• No increased risk of hypoglycemia: Participants who used the iLet Bionic Pancreas did not experience any significant increase in the average time they spent with their CGM values less than 54 mg/dL over 13 weeks compared to those using standard of care
  • Increased time in range (TIR): Participants who used the iLet Bionic Pancreas had an average of 2.6 hours more time in range per day over the 13 weeks than those using standard of care; those with A1c >7% at baseline had an average TIR increase of 15% (3.6 hours per day) and 20% (+4.8 hours per day) with H/N Fiasp respectively

Q5: How will the insulin-only system be different from or more simplistic than other AID systems or advanced hybrid-closed loop systems currently available?

A5: The iLet Bionic Pancreas is designed to serve people who do not reach their ADA management goals, are overloaded by data or are tired of math and numbers. The iLet Bionic Pancreas is designed to require only one numerical input to get started—the user’s weight. The iLet® is designed to then automatically titrate and infuse insulin without requiring the user to count carbohydrates, set insulin-to-carbohydrate ratios, set insulin basal rates, set correction factors, or determine bolus insulin for meals or corrections. The user only uses a qualitative “meal announcement.”

Q6: What is the status of the insulin-only iLet regarding FDA clearance?

A6: We are unable to predict timing for FDA review. We anticipate the FDA will prioritize the review of our submission due to our Breakthrough Device Designation. However, we are also aware other diabetes devices have taken more than a year, even with Breakthrough Device Designation, given the significant strain on the FDA resources in keeping up with COVID-related submission reviews.

Q7: We realize that for a number of years now Beta Bionics, and the founder, Ed Damiano, have been talking about and developing a bi-hormonal approach to automated insulin delivery. Why is Beta Bionics just moving forward with an insulin-only (single hormone) system now?

A7: We began enrollment into the screening protocol for the Bihormonal Bionic Pancreas Pivotal Trial in December 2021 (the screening protocol identifies potential participants for the pivotal trial), but I do not have more to say on this point besides that the efforts will continue throughout the year. The Bihormonal Bionic Pancreas, which we’re calling, iLet Duo, will have 2 chambers – one for glucagon and one for insulin – while the iLet will have only one chamber for insulin delivery.

Q8: Why is Beta Bionics set up as a certified B Corporation and public benefit company? What does this mean for the population of people with type 1 diabetes and their loved ones?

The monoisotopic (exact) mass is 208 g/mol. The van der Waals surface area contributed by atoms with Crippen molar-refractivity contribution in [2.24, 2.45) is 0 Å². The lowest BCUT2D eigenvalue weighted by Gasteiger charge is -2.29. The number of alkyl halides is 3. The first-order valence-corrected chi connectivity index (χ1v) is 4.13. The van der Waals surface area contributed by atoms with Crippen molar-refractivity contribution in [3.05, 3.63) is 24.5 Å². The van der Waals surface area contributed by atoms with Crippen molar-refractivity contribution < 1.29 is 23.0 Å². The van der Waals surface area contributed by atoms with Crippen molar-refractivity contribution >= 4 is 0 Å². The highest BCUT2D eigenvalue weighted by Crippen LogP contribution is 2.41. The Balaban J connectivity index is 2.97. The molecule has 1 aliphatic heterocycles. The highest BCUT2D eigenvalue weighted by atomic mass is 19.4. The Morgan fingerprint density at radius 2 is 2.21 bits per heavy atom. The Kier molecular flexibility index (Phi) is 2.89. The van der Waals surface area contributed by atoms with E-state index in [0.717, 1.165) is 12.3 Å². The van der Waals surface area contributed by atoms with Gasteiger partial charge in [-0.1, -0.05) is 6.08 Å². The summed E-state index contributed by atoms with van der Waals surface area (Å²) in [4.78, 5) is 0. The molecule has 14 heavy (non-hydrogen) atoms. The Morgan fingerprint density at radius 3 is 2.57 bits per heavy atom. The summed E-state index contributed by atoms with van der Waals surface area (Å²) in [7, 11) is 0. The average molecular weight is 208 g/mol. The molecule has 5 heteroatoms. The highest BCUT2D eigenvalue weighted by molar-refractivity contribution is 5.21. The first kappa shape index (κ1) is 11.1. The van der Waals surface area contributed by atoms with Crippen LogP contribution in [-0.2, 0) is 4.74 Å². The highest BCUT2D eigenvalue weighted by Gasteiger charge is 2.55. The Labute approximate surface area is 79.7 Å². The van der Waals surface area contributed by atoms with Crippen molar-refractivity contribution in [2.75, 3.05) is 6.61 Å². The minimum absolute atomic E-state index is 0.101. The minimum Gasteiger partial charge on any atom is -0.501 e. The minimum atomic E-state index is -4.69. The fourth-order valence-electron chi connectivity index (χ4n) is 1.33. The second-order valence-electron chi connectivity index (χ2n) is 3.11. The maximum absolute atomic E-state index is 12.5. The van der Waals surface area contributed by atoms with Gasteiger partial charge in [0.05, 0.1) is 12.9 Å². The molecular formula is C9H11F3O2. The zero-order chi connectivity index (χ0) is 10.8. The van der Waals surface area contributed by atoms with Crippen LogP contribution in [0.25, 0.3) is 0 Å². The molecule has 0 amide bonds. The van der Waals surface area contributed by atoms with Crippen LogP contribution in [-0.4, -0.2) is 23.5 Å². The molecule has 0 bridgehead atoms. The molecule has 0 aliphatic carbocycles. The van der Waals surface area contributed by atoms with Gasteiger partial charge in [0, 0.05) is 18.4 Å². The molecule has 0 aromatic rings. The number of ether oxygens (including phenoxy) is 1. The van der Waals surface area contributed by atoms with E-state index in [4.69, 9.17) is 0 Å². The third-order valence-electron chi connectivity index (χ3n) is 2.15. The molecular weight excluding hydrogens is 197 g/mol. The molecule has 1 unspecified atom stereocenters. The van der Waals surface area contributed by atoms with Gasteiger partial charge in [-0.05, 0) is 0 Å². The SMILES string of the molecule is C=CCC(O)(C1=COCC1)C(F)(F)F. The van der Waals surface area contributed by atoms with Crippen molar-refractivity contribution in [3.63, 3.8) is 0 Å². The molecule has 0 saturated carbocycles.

A8: Being a certified B Corporation and public benefit company is important to Beta Bionics and our work because we believe in multi-stakeholder governance and serving all of our stakeholders. The stakeholder group, first and foremost for us, is the type 1 diabetes community—those currently living with T1D or caring for someone who does. We keep our mission of serving the community front and center in all of our work and decisions. This includes being a good steward with our resources, including the $200 million from investors, and balancing purpose with profit.

Q9: What role is Ed Damiano now playing at Beta Bionics?

A9: Ed is a co-founder of Beta Bionics. Ever since his son, who is now a college graduate, developed type 1 diabetes at 11 months of age, Ed has been committed to building a bionic pancreas. As Beta Bionics transitions from being solely an Research & Development and clinical-focused organization to preparing to be commercially ready upon FDA clearance, the needs of the organizations have evolved to be ready to promote this innovative device on the day the FDA, hopefully, gives us clearance. As a result, Ed Damiano is now the Founder and Executive Chair. He remains a board member and an employee.

Q10: What drives you and others at Beta Bionics to continue to push the boundaries of insulin delivery systems for people with diabetes who use insulin?

A10: The extraordinary dedication and passion for what we want to accomplish for people living with type 1 diabetes is truly what drives the Beta Bionics team. And it is inspiring to witness first hand. Many of our employees at Beta Bionics are people living with type 1 or currently caring for someone who does, and so this is not “just a job” for them. Our team really believes in what we are aiming to do and they are excited to see how we really can help the community. There is so much energy at Beta Bionics right now. Between the FDA submission, the IO BPPT results, and looking forward to the initiation of the bihormonal trial, these milestones are no small feat in this industry. There is positive momentum to continue to push the boundaries of insulin delivery systems for people with diabetes.